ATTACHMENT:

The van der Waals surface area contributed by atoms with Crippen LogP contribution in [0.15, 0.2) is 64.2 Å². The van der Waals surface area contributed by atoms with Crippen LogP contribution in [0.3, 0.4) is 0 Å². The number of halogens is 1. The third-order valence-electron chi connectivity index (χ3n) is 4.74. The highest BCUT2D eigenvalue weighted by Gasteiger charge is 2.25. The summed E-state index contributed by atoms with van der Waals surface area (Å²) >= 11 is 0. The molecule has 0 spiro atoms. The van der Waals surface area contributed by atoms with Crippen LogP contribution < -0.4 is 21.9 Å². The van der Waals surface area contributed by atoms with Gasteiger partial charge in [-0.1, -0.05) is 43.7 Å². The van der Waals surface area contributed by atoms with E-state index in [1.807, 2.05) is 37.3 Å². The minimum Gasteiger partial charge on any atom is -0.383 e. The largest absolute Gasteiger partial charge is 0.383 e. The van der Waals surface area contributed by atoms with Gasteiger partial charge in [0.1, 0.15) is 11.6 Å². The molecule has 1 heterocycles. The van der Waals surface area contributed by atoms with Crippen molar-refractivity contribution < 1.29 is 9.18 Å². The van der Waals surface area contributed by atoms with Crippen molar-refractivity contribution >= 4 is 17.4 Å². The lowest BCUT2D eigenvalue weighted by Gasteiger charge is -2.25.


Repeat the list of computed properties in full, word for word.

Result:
The van der Waals surface area contributed by atoms with Crippen LogP contribution in [0.15, 0.2) is 64.2 Å². The van der Waals surface area contributed by atoms with Crippen LogP contribution in [0.3, 0.4) is 0 Å². The number of halogens is 1. The third-order valence-electron chi connectivity index (χ3n) is 4.74. The highest BCUT2D eigenvalue weighted by Gasteiger charge is 2.25. The summed E-state index contributed by atoms with van der Waals surface area (Å²) >= 11 is 0. The molecule has 0 spiro atoms. The van der Waals surface area contributed by atoms with Crippen LogP contribution < -0.4 is 21.9 Å². The van der Waals surface area contributed by atoms with Gasteiger partial charge in [-0.1, -0.05) is 43.7 Å². The van der Waals surface area contributed by atoms with E-state index in [1.807, 2.05) is 37.3 Å². The minimum Gasteiger partial charge on any atom is -0.383 e. The largest absolute Gasteiger partial charge is 0.383 e. The van der Waals surface area contributed by atoms with Gasteiger partial charge in [0.1, 0.15) is 11.6 Å². The molecule has 1 heterocycles. The van der Waals surface area contributed by atoms with Crippen molar-refractivity contribution < 1.29 is 9.18 Å². The van der Waals surface area contributed by atoms with Crippen molar-refractivity contribution >= 4 is 17.4 Å². The lowest BCUT2D eigenvalue weighted by Gasteiger charge is -2.25.